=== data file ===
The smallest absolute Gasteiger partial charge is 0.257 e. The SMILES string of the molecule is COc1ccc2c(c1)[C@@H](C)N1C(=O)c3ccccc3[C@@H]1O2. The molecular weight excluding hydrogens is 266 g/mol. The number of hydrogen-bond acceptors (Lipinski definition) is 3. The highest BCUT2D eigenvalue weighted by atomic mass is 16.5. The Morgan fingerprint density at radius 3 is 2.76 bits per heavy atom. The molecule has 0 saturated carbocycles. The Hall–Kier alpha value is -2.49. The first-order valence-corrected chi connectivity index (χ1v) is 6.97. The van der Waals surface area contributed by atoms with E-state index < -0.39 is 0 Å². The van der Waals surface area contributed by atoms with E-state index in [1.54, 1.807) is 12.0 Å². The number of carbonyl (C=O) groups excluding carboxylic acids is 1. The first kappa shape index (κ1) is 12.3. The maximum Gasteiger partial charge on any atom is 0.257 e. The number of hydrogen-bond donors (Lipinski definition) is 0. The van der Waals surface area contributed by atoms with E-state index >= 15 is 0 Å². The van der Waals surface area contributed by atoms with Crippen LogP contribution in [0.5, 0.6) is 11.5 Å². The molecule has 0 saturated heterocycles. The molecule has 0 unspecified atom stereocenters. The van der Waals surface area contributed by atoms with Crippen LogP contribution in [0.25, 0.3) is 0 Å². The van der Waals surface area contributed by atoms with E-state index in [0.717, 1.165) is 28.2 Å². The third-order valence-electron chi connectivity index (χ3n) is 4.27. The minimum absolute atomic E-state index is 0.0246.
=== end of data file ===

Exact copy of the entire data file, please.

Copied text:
The smallest absolute Gasteiger partial charge is 0.257 e. The SMILES string of the molecule is COc1ccc2c(c1)[C@@H](C)N1C(=O)c3ccccc3[C@@H]1O2. The molecular weight excluding hydrogens is 266 g/mol. The number of hydrogen-bond acceptors (Lipinski definition) is 3. The highest BCUT2D eigenvalue weighted by atomic mass is 16.5. The Morgan fingerprint density at radius 3 is 2.76 bits per heavy atom. The molecule has 0 saturated carbocycles. The Hall–Kier alpha value is -2.49. The first-order valence-corrected chi connectivity index (χ1v) is 6.97. The van der Waals surface area contributed by atoms with E-state index < -0.39 is 0 Å². The van der Waals surface area contributed by atoms with E-state index in [1.54, 1.807) is 12.0 Å². The number of carbonyl (C=O) groups excluding carboxylic acids is 1. The first kappa shape index (κ1) is 12.3. The maximum Gasteiger partial charge on any atom is 0.257 e. The number of hydrogen-bond donors (Lipinski definition) is 0. The van der Waals surface area contributed by atoms with E-state index >= 15 is 0 Å². The van der Waals surface area contributed by atoms with Crippen LogP contribution in [0.5, 0.6) is 11.5 Å². The molecule has 0 saturated heterocycles. The molecule has 0 unspecified atom stereocenters. The van der Waals surface area contributed by atoms with Crippen LogP contribution in [0.25, 0.3) is 0 Å². The van der Waals surface area contributed by atoms with E-state index in [0.717, 1.165) is 28.2 Å². The third-order valence-electron chi connectivity index (χ3n) is 4.27. The minimum absolute atomic E-state index is 0.0246.